I visited this amazing place in winter so there were no crowds and it was misty, which added to the atmosphere. I would have loved to have had more information as I walked around. I loved the fact that everywhere was accessible and it felt really authentic, unlike many other places I have visited (in the world), which have been over restored and over-run with cheap souvenirs. This place is VAST with so much to see. I loved the different architectural styles each stunning in their own way. I guess if I had to chose between having lots of information and a smarter presentation or keeping the site as it is I would chose the latter as that is what I really love about it. It feels REAL. My advice: read up about it before you visit and then you will really enjoy it as much as I did. A fabulous place.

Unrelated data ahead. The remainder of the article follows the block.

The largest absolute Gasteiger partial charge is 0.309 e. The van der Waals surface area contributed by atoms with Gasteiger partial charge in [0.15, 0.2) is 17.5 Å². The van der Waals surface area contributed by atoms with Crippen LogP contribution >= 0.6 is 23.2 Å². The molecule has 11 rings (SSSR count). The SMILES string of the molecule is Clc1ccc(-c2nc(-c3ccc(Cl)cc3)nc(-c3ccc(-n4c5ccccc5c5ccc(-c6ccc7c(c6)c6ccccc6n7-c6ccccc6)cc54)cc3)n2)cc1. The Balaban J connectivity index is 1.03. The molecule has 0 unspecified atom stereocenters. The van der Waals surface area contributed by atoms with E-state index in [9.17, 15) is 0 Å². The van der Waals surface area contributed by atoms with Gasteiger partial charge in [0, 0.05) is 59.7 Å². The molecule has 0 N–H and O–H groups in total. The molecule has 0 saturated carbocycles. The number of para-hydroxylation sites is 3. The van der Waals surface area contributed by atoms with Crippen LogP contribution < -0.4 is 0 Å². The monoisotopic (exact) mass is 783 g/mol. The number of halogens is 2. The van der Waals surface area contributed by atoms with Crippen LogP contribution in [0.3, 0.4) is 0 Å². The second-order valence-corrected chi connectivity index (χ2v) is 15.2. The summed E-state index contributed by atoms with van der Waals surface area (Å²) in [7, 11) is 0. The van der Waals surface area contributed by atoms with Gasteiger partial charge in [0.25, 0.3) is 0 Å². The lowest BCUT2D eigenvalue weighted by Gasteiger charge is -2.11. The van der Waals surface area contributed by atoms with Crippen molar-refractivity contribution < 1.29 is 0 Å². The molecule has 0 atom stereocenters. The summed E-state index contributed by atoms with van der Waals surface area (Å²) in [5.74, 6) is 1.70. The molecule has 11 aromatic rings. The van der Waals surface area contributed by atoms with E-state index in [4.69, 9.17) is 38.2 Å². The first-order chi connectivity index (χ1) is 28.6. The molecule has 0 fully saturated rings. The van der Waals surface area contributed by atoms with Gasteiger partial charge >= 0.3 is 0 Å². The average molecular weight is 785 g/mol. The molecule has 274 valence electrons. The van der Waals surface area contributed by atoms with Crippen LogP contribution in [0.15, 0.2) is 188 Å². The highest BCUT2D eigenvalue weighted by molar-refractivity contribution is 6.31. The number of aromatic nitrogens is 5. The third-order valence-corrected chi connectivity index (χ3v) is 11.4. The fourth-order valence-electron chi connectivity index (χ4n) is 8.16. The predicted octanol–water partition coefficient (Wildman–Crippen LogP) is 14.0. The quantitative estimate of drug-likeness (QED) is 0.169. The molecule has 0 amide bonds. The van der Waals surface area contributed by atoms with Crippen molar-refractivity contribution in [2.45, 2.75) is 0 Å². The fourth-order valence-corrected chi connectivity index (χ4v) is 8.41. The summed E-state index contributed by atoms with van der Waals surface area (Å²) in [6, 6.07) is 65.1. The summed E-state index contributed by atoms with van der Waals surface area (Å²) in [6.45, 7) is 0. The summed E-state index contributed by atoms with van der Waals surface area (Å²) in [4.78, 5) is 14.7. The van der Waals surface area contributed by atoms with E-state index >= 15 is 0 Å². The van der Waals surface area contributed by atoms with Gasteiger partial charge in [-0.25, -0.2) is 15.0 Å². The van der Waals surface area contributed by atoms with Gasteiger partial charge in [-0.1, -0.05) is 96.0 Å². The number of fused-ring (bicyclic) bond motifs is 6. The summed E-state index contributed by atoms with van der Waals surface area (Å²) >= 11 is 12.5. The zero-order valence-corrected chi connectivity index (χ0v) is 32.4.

I visited this WHS in August 2014. It's only 137km away from Lisbon and very close to another the monasteries of Batalha and Alcobaca. Nonetheless I decided to spend a night here to be able to visit late in the afternoon and early in the morning without the crowds. From the town centre, the Convent of Tomar is visible and it looks more like a castle or fort than a convent. Even when you arrive near the entrance and pass through the fortified walls, you wouldn't think it's a convent. Inside though it's a different story. There are several courtyards and cloisters, a dormitory, a refectory, a kitchen and a set of spiralling staircases that are quite similar to the ones in the Chambord Castle, France. The exterior is exquisitely carved in the Manueline (Portuguese Baroque) style with numerous gargoyles and Templar crosses. The highlight of the exterior is definitely the Manueline window (picture) while the highlight of the interior is the recently restored charola. This is one of the most beautiful and unique monastries/convents I have visited and I would suggest you allow at least 3-4 hours to visit. It's true that the exterior needs to be cleaned up from lichens and moss but at the same time I felt it was more authentic this way when compared to the whitewashed/cleaned up cloisters in other WHS around Portugal so at the end I was undecided. Either way I'd recommend a visit to anyone!